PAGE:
War-driven price escalation

This time the price rise of essentials and non-essentials will show no mercy
War-driven price escalation
"One of the major concerns which erupted immediately after the Russia-Ukraine war has been the rise in the price of crude which is now above $100 a barrel."Screengrab

Even as rising prices of essential as well as non-essential commodities is not a new phenomenon, the outbreak of war between Russia and Ukraine is all set to trigger further price hike of consumer products.

The experts having a close eye on the economic aspect of the war have not ruled out further escalation in consumer inflation. This is going to derail the economic recovery efforts after the virus-induced pandemic devastated every sector of the economy in the last two years.

One of the major concerns which erupted immediately after the Russia-Ukraine war has been the rise in the price of crude which is now above $100 a barrel. The pricing of consumer products are revised upwards immediately after the fuel prices observe upward swing.

Notably, as per reports India imports nearly 80 percent of its oil needs and the rise in the price of crude bears the dangers of pushing the country towards a risk of high inflation.

A Reserve Bank of India (RBI) analysis reveals that inflation figures witness 0.5% rise after every $10 rise in crude prices. This oil price hike is definitely going to impact the prices of essentials including food items

Economists having a close eye on the emerging geo-political scenario in the ongoing Russia - Ukraine conflict have warned that increasing prices of crude oil and other commodities will have a cascading impact on raw materials and packing materials.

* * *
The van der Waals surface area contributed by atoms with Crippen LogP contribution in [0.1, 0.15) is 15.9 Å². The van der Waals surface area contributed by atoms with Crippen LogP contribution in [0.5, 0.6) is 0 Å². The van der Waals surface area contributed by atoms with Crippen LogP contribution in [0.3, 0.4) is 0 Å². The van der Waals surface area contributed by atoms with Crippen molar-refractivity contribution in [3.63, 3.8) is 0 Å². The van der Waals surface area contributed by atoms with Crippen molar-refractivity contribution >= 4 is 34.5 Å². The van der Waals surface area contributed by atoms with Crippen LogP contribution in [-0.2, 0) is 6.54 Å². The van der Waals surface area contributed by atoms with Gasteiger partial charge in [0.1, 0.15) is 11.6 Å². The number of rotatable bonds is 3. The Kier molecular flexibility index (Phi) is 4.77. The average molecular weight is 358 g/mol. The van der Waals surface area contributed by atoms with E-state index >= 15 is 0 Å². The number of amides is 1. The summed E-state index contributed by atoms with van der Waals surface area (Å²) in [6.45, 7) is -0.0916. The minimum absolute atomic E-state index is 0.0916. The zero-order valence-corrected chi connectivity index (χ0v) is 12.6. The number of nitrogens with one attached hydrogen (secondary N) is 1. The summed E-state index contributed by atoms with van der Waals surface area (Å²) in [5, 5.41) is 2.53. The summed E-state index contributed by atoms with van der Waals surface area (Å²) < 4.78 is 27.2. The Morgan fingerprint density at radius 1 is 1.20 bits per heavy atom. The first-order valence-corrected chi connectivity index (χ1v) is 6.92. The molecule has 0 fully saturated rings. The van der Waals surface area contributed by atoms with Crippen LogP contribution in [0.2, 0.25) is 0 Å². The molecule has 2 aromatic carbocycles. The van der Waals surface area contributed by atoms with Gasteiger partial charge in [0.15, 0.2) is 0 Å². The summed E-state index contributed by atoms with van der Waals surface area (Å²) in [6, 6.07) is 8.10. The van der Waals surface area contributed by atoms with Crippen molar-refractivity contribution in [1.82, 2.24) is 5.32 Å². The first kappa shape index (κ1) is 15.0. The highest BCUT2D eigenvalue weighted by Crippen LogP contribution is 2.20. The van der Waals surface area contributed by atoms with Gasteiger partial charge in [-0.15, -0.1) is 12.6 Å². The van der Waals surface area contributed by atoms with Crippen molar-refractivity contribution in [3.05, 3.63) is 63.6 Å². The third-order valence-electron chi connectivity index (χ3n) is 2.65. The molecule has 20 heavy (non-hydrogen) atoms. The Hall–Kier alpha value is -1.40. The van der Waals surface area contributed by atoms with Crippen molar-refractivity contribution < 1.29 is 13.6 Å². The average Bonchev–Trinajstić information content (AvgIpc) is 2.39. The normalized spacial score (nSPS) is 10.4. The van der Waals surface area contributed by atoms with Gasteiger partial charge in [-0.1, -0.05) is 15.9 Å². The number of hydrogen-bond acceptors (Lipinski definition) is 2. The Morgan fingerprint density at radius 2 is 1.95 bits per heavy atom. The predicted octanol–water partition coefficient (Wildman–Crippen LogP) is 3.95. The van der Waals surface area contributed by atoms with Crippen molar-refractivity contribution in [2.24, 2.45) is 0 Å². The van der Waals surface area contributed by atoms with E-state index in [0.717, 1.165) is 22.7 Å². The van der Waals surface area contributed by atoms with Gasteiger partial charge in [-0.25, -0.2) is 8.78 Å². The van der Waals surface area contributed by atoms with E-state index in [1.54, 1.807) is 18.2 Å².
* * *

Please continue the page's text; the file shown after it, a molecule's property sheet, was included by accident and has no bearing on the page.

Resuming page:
Even as manufacturers and other companies will have to absorb the rising input costs of their production, it’s not ruled out that a substantial portion of price escalation in production cost will be passed on to the consumers. In other words, the brunt of rising prices as usual falls on the consumers.

As the Russia-Ukraine war immediately impacted crude prices, experts as quoted by a financial daily (Financial Express) are opining that the daily adjustment model of pricing fuel will make sure that consumers prices for fuel shoot up madly.

Expect anything between 12-20 per cent, in a worst case scenario. This means that every consumer pays more to travel, for every cake of soap, toothpaste and vegetable and fruit, etc. Expect consumer prices of goods and services to rise and expect the bite to be deep. This is really imported inflation due to war.

In the backdrop of the ongoing Russia - Ukraine war, the Indian corporate sector has already revealed intentions of taking another round of calibrated price increase of their products and commodities. For instance, a Financial Express report quoting CEO, Dabur India Ltd, states that Dabur too is looking at a ‘calibrated price increase’ in case of a rise in input cost.

“We are closely watching the situation now, and will have to take another round of calibrated price increases in case the inflationary pressures continue unabated,” CEO, Dabur India Ltd, said. There is already continued inflation in hydrocarbon derivatives, paper-based packing material, raw honey, edible oils and some key spices that Dabur uses.

To be precise, it’s ‘imported inflation’ that is going to hit common consumers hard and there will be no relief from the rising inflation in the coming quarters. Rising prices of raw material and other input costs are inevitable on a long term basis and there would be no alternative for the consumers but to shell out more for less for varied products and commodities.

So what is at the moment a major threat to food security? The pandemic has already created complicated economic uncertainties. On the one hand, millions of households have been rendered struggling for want of finances as their earning hands have either lost jobs or have faced drastic cuts in their salaries/incomes.